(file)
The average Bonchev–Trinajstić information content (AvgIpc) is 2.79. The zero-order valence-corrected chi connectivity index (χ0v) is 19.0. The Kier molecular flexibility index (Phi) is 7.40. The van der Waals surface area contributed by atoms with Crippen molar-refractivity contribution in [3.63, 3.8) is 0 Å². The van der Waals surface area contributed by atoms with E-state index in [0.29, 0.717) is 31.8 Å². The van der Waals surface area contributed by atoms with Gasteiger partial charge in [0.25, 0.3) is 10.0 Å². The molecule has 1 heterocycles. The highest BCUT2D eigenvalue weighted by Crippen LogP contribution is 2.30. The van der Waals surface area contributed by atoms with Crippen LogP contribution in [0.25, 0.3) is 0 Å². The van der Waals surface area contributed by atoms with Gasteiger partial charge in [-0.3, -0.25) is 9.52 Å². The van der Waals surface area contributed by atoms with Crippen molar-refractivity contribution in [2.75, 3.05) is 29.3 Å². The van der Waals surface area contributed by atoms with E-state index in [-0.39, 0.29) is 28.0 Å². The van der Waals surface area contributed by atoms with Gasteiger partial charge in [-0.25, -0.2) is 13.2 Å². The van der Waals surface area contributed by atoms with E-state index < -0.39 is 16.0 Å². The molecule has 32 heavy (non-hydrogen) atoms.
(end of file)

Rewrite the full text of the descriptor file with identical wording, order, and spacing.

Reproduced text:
The average Bonchev–Trinajstić information content (AvgIpc) is 2.79. The zero-order valence-corrected chi connectivity index (χ0v) is 19.0. The Kier molecular flexibility index (Phi) is 7.40. The van der Waals surface area contributed by atoms with Crippen molar-refractivity contribution in [3.63, 3.8) is 0 Å². The van der Waals surface area contributed by atoms with E-state index in [0.29, 0.717) is 31.8 Å². The van der Waals surface area contributed by atoms with Gasteiger partial charge in [0.25, 0.3) is 10.0 Å². The molecule has 1 heterocycles. The highest BCUT2D eigenvalue weighted by Crippen LogP contribution is 2.30. The van der Waals surface area contributed by atoms with Crippen LogP contribution in [0.25, 0.3) is 0 Å². The van der Waals surface area contributed by atoms with Gasteiger partial charge in [-0.3, -0.25) is 9.52 Å². The van der Waals surface area contributed by atoms with Crippen molar-refractivity contribution in [2.75, 3.05) is 29.3 Å². The van der Waals surface area contributed by atoms with E-state index in [-0.39, 0.29) is 28.0 Å². The van der Waals surface area contributed by atoms with Gasteiger partial charge in [-0.25, -0.2) is 13.2 Å². The van der Waals surface area contributed by atoms with E-state index < -0.39 is 16.0 Å². The molecule has 32 heavy (non-hydrogen) atoms.